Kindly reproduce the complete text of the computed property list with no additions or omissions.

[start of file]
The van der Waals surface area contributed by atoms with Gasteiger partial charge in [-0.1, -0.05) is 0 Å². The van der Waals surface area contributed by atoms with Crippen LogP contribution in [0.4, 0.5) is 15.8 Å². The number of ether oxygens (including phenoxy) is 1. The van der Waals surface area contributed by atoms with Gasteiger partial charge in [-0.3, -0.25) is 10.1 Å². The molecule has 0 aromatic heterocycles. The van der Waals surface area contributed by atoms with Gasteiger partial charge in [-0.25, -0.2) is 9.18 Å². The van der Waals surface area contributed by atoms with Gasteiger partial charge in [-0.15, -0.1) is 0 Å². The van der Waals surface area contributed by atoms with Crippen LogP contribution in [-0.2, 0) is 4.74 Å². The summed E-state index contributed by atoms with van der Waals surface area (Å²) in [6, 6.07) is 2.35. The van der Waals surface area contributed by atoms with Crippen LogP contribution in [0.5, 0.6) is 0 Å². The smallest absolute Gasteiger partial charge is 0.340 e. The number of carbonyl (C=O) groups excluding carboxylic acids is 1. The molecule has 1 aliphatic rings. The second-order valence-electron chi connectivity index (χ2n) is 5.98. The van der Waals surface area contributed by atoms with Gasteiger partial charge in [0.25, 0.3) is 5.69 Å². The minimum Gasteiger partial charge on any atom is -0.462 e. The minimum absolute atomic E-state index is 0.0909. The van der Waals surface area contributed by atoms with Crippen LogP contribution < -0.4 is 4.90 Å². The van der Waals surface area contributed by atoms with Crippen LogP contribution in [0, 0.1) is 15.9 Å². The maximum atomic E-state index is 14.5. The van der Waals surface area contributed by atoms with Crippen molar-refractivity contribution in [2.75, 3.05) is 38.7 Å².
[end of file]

The van der Waals surface area contributed by atoms with Gasteiger partial charge in [-0.1, -0.05) is 0 Å². The van der Waals surface area contributed by atoms with Crippen LogP contribution in [0.4, 0.5) is 15.8 Å². The number of ether oxygens (including phenoxy) is 1. The van der Waals surface area contributed by atoms with Gasteiger partial charge in [-0.3, -0.25) is 10.1 Å². The molecule has 0 aromatic heterocycles. The van der Waals surface area contributed by atoms with Gasteiger partial charge in [-0.25, -0.2) is 9.18 Å². The van der Waals surface area contributed by atoms with Gasteiger partial charge in [-0.15, -0.1) is 0 Å². The van der Waals surface area contributed by atoms with Crippen LogP contribution in [-0.2, 0) is 4.74 Å². The summed E-state index contributed by atoms with van der Waals surface area (Å²) in [6, 6.07) is 2.35. The van der Waals surface area contributed by atoms with Crippen LogP contribution in [0.5, 0.6) is 0 Å². The smallest absolute Gasteiger partial charge is 0.340 e. The number of carbonyl (C=O) groups excluding carboxylic acids is 1. The molecule has 1 aliphatic rings. The second-order valence-electron chi connectivity index (χ2n) is 5.98. The van der Waals surface area contributed by atoms with Gasteiger partial charge in [0.25, 0.3) is 5.69 Å². The minimum Gasteiger partial charge on any atom is -0.462 e. The minimum absolute atomic E-state index is 0.0909. The van der Waals surface area contributed by atoms with Crippen LogP contribution < -0.4 is 4.90 Å². The van der Waals surface area contributed by atoms with Crippen LogP contribution in [0, 0.1) is 15.9 Å². The maximum atomic E-state index is 14.5. The van der Waals surface area contributed by atoms with Crippen molar-refractivity contribution in [2.75, 3.05) is 38.7 Å².